Thursday, March 31, 2011

King Creole and Elvis Presley

Have you ever wanted to watch something, but can't help but be filled with dread about how much it's going to suck? That's pretty much what happened to me as I sat down to watch King Creole. This was a film about my hometown, which has been mistreated and misunderstood in film on a regular basis. It's also an Elvis movie. Even among his most devoted fans, there are few who praise his acting talents. My curiosity could not be denied though, and as such I had to watch what is often referred to as the best of his films.

My thoughts on Elvis have evolved drastically over the years. My parents were both a little too young to be fans. My main memory is my dad telling me that he and his friends couldn't help but giggle at "the little boy with the runny nose" line in "In the Ghetto," so that gives you an idea of how old he was when that song came out in 1969. Of course, every time I hear the song I think of that and end up giggling too. I love my goofy family.

Looking back on my youth I realize I had a lot of elitist tendencies. I used to be one of those who believed that what I liked was the best and therefore anything else was inferior. I don't know how I could watch the Beatles Anthology and come away from it looking down on Elvis, but I did. He didn't write his own songs, and basically that was enough for me to dismiss him. Never mind that he's pretty much the entire reason the Beatles starting making music, and you can hear his vocal influence in all four of their singing voices. I waggle my finger at 13 year old me in disapproval.

That was pretty much how my opinion remained until 2002. That was when the album ELV1S was released and the remix version of "A Little Less Conversation" was pretty much everywhere. I could not deny that it was a really good song and he was in fact a great singer. I should probably also mention that I always really liked "Suspicious Minds" too, but somehow didn't recognize it as an Elvis song. It sounds more like Neil Diamond's style to me.

Another thing that happened in 2002 was Lilo & Stitch. Surely I have talked about how much I love that movie before? If somehow I haven't, I'll have to save it for another post. Regardless, the Elvis song selections in that movie are pretty much perfection in terms of fitting the mood. "Devil in Disguise" is probably my favorite in terms of its use in the movie and just being a great song over all.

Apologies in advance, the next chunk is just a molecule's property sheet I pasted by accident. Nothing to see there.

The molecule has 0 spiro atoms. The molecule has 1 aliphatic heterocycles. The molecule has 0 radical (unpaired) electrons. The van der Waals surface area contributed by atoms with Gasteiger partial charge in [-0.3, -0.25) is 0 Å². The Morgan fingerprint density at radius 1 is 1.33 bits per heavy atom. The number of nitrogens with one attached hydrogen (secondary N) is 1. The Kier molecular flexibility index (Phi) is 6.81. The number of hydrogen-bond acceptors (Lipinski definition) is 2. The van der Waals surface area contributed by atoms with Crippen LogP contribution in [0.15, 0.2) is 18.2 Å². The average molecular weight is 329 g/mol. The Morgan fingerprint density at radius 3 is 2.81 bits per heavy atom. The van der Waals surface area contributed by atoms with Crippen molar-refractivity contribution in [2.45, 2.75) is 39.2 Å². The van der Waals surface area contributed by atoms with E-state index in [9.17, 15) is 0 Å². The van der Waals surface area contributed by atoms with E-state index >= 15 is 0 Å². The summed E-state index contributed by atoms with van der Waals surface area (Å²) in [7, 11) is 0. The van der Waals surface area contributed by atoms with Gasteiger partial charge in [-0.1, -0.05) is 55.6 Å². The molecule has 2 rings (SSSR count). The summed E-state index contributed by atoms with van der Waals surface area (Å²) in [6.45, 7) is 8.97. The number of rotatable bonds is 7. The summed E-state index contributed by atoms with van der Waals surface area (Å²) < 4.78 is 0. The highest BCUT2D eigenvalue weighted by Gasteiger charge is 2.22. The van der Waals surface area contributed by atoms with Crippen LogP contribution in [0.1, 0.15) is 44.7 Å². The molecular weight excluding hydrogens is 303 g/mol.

You would think that might be the point where I really became an Elvis fan. But the truth is, not entirely. I dropped the elitism on the issue but he basically became someone who I thought was pretty good but was not necessarily a fan of. Last year, however, Jak's friend told him he wanted them to start a 50's cover band together and he agreed. Suddenly, he had to learn all of these songs really quickly, both on guitar and most of the vocals since they were trading singing duties. So he started burning CDs of their planned setlists and we would listen to them in the car to help him get familiarized with them. I've been a casual fan of 50's music for most of my life - one of the first cassettes I purchased was a 50's compilation, though I don't think there was any Elvis on it. Anyway, with the frequency of which I was hearing this music, I started to notice something. The only ones I wasn't getting sick of were Elvis songs.

Finally, it was time to dig deeper. I downloaded a ton of his songs, largely from the 50's, and made my way through them. The songs from King Creole stuck out to me immediately thanks to all the New Orleans references. I had never actually heard of the movie before, but I liked most of the songs. Having absorbed a good amount of his music and read up on his history, I had to experience his acting, for no other reason than to see just how bad it could be.

One other thing before I get into the movie review. Netflix has a collection of all his Ed Sullivan appearances. They're interesting from a history perspective because you get to watch the entire episodes and see just what passed for variety entertainment in the mid 50's. It's also nice that you get to see all of his performance as well as the banter before and after the songs. Let me tell you something - that boy charmed me from the moment he appeared on the screen. I know why those girls were screaming now. He's so bashful and sweet, how could you not love him? I giggled and sighed like a school girl watching those clips.

As for King Creole, it looks pretty great on paper. Besides Elvis it also starts Walter Matthau and Carolyn Jones (best known as Morticia Adams) and was directed by Michael Curtiz who had previously done Casablanca. The story is about a poor kid who ends up getting mixed up with the wrong people while also trying to help support his family by singing. It reminded me a lot of Blue Velvet, minus the David Lynch craziness, or kind of what I expect Rebel Without a Cause to be like. I really need to watch that one. I just found out that the original version of this movie was actually supposed to star James Dean before his untimely death, so I guess that makes a lot of sense. Our hero must choose between the good girl and the bad girl, and also the gangster or the honest businessman, all while attempting to gain the approval of his father. The plot gets needlessly complicated at points, but overall is about what you would expect from this type of film.